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Gamma-stable fluoropolymers are an alternative material for single-use bags and assemblies in biopharmaceutical manufacturing.
A good understanding of the properties of the plastic materials used to make single-use biopharmaceutical manufacturing system components is crucial. Polymers can vary in their barrier properties, whether physical properties change at extreme high or low temperatures, in their ability to hold up under sterilization conditions, and in extractables and leachables. Polymers used for single-use bio/pharmaceutical systems can include polyethylene (PE), polypropylene (PP), polycarbonate (PC), and-more recently-fluoropolymers. Pharmaceutical Technology spoke with Eric Isberg, director of Life Sciences at Entegris, which recently introduced its Aramus single-use bag assembly made from a gamma-stable fluoropolymer, about considerations for single-use materials.
PharmTech: Are there temperature limitations for single-use materials?
Isberg (Entegris): Most single-use bag assemblies are limited to a temperature range of -20 to 40 °C. The limitation is mostly due to the bag film itself. Below this range, the materials become brittle and fail, and above it the materials soften and can melt. Rapid changes in temperature, temperature cycling, or temperatures below -70 °C can cause delamination of the film layers and film failure due to cracking.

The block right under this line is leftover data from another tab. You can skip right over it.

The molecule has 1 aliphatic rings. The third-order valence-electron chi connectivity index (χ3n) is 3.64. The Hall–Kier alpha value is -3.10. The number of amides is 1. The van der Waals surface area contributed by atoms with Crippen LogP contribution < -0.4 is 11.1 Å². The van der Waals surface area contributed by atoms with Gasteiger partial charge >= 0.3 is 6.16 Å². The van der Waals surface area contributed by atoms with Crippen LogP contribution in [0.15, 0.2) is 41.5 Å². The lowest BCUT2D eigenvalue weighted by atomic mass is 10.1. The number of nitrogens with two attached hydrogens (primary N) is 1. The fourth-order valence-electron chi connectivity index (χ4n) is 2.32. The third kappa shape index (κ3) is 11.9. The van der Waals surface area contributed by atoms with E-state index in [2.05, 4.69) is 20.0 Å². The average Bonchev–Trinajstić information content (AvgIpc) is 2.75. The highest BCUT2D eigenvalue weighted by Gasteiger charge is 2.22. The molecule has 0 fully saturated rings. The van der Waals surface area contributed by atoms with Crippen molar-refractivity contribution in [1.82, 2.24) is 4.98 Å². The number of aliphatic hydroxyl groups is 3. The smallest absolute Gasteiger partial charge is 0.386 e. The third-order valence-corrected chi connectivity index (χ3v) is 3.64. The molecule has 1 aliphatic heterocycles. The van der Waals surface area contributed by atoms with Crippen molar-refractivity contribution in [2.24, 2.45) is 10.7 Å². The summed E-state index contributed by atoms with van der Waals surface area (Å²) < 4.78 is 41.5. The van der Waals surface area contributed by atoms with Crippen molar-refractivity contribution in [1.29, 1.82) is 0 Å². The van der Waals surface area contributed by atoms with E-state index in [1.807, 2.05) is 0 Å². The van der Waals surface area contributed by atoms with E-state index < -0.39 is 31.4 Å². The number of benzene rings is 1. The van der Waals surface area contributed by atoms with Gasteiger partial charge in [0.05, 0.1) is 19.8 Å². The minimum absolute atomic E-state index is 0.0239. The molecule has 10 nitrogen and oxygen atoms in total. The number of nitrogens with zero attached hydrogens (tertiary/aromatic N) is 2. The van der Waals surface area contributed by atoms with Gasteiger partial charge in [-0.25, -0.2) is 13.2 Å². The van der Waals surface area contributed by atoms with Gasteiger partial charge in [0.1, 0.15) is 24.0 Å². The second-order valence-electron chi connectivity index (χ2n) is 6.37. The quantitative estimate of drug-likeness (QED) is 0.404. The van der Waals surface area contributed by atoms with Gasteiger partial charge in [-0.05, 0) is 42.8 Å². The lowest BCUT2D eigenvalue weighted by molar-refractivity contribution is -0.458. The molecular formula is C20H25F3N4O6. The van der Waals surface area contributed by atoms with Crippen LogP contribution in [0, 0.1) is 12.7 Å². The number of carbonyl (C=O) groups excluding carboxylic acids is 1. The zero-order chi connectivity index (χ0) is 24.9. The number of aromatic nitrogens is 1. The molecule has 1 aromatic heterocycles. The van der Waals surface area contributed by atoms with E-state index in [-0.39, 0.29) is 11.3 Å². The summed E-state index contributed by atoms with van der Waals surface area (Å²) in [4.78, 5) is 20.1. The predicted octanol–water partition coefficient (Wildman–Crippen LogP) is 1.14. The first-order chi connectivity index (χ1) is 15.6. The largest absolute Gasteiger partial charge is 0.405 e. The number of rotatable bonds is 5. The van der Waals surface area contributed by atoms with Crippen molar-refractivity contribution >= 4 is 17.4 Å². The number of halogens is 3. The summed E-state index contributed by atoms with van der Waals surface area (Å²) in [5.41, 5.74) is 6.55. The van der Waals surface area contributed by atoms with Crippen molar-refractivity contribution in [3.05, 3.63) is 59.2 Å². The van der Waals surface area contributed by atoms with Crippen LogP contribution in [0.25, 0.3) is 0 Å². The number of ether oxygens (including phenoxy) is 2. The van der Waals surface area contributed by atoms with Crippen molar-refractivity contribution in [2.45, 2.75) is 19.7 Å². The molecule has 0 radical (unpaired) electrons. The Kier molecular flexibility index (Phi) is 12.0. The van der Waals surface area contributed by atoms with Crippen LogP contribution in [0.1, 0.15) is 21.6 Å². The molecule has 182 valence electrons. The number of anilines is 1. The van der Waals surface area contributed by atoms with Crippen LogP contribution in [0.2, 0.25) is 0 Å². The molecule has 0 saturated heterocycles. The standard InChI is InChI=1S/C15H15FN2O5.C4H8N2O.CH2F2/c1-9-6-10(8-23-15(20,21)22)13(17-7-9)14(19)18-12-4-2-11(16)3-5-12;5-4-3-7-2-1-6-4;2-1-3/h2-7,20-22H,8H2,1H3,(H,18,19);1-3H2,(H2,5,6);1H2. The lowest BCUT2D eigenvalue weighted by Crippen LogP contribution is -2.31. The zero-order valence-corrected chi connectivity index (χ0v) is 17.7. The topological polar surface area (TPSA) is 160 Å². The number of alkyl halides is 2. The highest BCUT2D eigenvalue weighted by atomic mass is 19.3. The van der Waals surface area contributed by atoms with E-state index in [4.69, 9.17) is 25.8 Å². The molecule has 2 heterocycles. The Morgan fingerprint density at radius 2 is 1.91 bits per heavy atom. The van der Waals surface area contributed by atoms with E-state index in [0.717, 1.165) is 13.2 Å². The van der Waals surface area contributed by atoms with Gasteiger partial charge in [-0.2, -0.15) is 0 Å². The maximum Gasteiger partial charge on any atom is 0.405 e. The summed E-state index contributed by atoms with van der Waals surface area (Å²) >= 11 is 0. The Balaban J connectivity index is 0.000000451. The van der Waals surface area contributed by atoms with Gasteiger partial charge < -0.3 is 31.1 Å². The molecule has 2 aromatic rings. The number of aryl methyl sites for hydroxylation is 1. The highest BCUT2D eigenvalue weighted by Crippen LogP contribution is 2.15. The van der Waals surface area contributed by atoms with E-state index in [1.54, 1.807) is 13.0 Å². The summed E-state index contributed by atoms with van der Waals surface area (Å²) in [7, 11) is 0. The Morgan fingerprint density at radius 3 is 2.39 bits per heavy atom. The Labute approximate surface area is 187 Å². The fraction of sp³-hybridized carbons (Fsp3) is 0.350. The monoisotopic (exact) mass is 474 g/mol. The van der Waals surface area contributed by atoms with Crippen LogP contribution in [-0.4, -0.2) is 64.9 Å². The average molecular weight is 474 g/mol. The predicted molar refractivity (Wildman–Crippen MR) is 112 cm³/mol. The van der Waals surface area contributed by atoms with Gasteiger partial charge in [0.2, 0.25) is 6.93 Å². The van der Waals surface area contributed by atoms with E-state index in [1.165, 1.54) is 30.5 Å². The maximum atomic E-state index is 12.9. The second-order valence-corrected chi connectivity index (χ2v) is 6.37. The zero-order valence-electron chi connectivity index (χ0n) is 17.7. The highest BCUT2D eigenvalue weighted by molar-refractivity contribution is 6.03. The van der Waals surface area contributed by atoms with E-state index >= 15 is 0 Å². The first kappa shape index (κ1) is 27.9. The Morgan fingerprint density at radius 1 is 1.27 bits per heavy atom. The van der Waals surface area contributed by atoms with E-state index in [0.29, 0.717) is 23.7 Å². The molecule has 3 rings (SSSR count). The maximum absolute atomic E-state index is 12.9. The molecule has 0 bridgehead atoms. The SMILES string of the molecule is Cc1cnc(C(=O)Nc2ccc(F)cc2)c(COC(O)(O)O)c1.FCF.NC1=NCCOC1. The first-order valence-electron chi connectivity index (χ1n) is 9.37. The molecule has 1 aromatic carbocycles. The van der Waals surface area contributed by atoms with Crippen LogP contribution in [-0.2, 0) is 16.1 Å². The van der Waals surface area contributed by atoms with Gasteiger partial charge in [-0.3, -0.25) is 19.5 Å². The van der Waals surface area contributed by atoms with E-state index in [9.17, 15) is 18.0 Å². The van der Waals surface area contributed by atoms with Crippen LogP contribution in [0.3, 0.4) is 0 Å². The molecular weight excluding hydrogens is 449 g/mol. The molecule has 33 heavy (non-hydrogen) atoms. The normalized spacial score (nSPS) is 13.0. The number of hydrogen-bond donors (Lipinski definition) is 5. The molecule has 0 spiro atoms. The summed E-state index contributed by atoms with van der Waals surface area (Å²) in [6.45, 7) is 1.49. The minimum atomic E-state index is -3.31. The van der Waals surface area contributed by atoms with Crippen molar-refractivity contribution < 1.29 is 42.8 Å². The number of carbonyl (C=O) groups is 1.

The Aramus single-use bag assembly is designed and tested from -85 to 40 °C. However, the film and bag boat fitment are made from a single layer of fluoropolymer material that is suitable for use down to -200 °C and as high as 200 °C.
PharmTech: What are the concerns with single-use materials affecting cell growth?
Isberg (Entegris): All additives-whether they are by-products or purposely added chemicals like antioxidants, UV stabilizers, or processing agents-are potential leachables that can have a negative effect on processes and products. For example, certain purposely added chemicals have been shown to negatively affect cell growth. Our fluoropolymers have none of these by-products or additives that can leach out into the process.
PharmTech: What are the concerns with particulates coming from the materials?
Isberg (Entegris): Both foreign particles, as well as particles native to the bag assembly materials, which are generated during manufacturing, are potential process contaminates. Aramus single-use bag assemblies are manufactured in an ISO Class 5 environment, greatly reducing the potential for particulate contamination. The advantage of manufacturing in an ISO Class 5 environment is a reduction in foreign particles from both the manufacturing environment and the manufacturing process itself. Utilizing sufficient laminar air flow across the parts during manufacture can sweep away any airborne particles that are generated. Also, controlling the dryness of the air, combined with other static-elimination methods, can keep airborne particles from sticking to surfaces, including the surface of the single-use components being assembled. Lastly, reducing the number of penetrations on the interior of the bag reduces the chance of particles being introduced. Fluoropolymers are not inherently better than other plastics in terms of native particle generation during manufacture. It is a matter of how those particles are reduced using these steps as well as other proprietary methods, including post-processing procedures.